Each War Gives Birth to The Next

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News broke last month that the United States had dropped one of its MOAB (Mas­sive Ord­nance Air Blast Bomb) de­vices over a mas­sive tun­nel com­plex to roust en­emy com­bat­ants from the bunkers un­der­ground in the Nan­garhar prov­ince of Afghanistan.

The news that came soon af­ter as the big­gest sur­prise about this at­tack was not that this “Mother-of-all­bombs” (its slang name) was the largest con­ven­tional bomb in the U.S. ar­se­nal. It was that the tun­nel com­plex the U.S. had bombed was built by the CIA.

The un­der­ground tun­nel net­works go back to the 1980s Cia-funded fight against the Sovi­ets in Afghanistan. The Tora Bora re­gion, lo­cated near the Pak­istan bor­der, was built up at that time with tun­nels, caves and other pro­tec­tions to keep the Cia-funded mu­jahidin rebels well pro­tected when they needed to go un­der­ground and es­cape the then-oc­cu­py­ing Rus­sian forces. They were built us­ing bull­doz­ers and other con­struc­tion equip­ment pro­vided from the Saudi Bin­ladin Group, paid for by the CIA, and help­ing sup­port one Osama Bin Laden in the re­gion at the time.

In the cur­rent bat­tle when the MOAB was dropped, the tar­gets were from the Is­lamic State in Kho­rasan Prov­ince (ISKP) from Uzbekhis­tan and Pak­istan. They also in­cluded fighters from the Tehrik Tele­ban Pak­istan, a re­gional tribal group pushed over the bor­der by the Pak­istani mil­i­tary dur­ing the June 2015 Zarb-e Azb of­fen­sive, along with a group of Orakzais.

So with this bat­tle, the Amer­i­cans were ba­si­cally blow­ing up their own se­cretly-built un­der­ground tun­nels and bunkers. The irony of course is that with­out those con­struc­tions the en­e­mies they were at­tempt­ing to bomb might never have been there – and may never have been the threat­en­ing force that re­quired such bomb­ing. And the en­e­mies be­hind those bat­tles were the same ones Amer­ica had helped ‘bring to birth’ many years be­fore.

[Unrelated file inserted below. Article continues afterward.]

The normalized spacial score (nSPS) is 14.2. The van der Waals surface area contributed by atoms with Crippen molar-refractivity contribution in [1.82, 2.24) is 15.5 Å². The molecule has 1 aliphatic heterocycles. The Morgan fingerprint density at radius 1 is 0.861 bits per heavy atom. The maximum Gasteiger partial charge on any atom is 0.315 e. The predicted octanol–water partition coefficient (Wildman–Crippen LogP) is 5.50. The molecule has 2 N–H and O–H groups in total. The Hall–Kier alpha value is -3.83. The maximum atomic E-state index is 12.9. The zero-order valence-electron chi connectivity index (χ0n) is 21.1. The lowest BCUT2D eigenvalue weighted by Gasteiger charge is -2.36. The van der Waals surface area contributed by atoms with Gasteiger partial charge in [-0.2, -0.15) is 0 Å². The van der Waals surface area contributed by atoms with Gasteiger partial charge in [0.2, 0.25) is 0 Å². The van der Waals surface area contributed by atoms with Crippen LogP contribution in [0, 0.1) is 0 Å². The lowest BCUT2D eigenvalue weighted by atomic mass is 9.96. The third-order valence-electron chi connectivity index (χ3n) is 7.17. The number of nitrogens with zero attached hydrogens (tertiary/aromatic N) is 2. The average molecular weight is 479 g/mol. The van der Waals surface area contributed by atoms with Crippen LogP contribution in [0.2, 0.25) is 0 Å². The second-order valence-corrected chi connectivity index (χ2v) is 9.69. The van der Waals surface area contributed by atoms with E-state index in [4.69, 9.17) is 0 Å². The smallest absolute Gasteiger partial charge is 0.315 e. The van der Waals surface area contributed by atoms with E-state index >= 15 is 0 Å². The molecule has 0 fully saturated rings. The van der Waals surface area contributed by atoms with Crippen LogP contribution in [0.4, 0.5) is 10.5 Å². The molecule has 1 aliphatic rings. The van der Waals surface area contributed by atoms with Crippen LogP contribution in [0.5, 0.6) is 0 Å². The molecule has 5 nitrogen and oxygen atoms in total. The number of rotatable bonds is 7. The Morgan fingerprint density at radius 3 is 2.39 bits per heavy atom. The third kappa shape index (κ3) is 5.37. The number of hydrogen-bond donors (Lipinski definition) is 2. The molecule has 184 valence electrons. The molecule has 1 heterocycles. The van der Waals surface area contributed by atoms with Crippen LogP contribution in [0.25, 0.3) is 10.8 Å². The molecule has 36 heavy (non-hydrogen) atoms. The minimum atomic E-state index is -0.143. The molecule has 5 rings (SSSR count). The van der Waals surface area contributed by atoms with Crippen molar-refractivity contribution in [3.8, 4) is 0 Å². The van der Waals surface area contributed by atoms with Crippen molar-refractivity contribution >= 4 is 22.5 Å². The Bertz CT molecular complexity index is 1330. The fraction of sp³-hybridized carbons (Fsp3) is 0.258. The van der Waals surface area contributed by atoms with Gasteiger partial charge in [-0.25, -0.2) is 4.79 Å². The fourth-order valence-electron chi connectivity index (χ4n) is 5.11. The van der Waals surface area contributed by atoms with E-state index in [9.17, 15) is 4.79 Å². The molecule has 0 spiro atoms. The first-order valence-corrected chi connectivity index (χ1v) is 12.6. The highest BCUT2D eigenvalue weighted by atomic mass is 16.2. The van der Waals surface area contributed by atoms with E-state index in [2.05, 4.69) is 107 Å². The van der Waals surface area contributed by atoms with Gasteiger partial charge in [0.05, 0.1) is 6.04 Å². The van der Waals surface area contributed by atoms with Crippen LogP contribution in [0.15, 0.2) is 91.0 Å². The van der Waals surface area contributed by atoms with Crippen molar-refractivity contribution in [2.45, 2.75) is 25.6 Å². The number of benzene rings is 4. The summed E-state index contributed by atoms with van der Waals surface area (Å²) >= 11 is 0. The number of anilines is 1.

One of the ma­jor lost mes­sages in war is that each war of­ten builds a foun­da­tion for the next one. Not al­ways as lit­er­ally as it did in this spe­cific case but those foun­da­tions of­ten make the next war even worse.

World War I, the war once re­ferred to as ‘ The Great War’ had been bru­tal for all in­volved, but per­haps es­pe­cially so on the French. Dur­ing the Ger­man re­treat near the end of that war, Ger­man troops ripped apart the Nord-pas Min­ing Basin re­gion of France, its most in­dus­tri­al­ized re­gion in the north­east. Ger­mans leav­ing the area ex­ten­sively looted the area be­fore run­ning back to­wards their home­land, and also blew up just about ev­ery­thing else of value in their trav­els. This in­cluded de­struc­tion of rail­ways, bridges and en­tire vil­lages. Bel­gium and other coun­tries also suf­fered, but none so dras­ti­cally as France.

The war it­self, the havoc it had caused on re­mote play­ers in that war, and that se­vere dam­age to France caused the win­ning forces and their lead­ers to de­mand repa­ra­tions from Ger­many in amounts so se­vere that, in ad­di­tion to help­ing re­build the dam­age caused, would weaken Ger­many so badly it could never dam­age it again. There were even clauses de­manded in the Treaty of Ver­sailles, the one that even­tu­ally ended up be­ing signed by all par­ties, which stated that “Ger­many ad­mits … that Ger­many and her al­lies, as au­thors of the war, are re­spon­si­ble for all losses and dam­ages.”

In the end, Ger­many was re­quired to pay 132 bil­lion gold marks (US $33 bil­lion at then ex­change rates) and was, af­ter hav­ing to sign clauses like that last one, pub­licly hu­mil­i­ated for its ac­tions. And while one can un­der­stand the vic­tors hav­ing the urge to cause both fi­nan­cial and psy­cho­log­i­cal harm on those who had started the war, the com­bi­na­tion laid the ground­work for the next war. Ger­many con­sid­ered the fi­nan­cial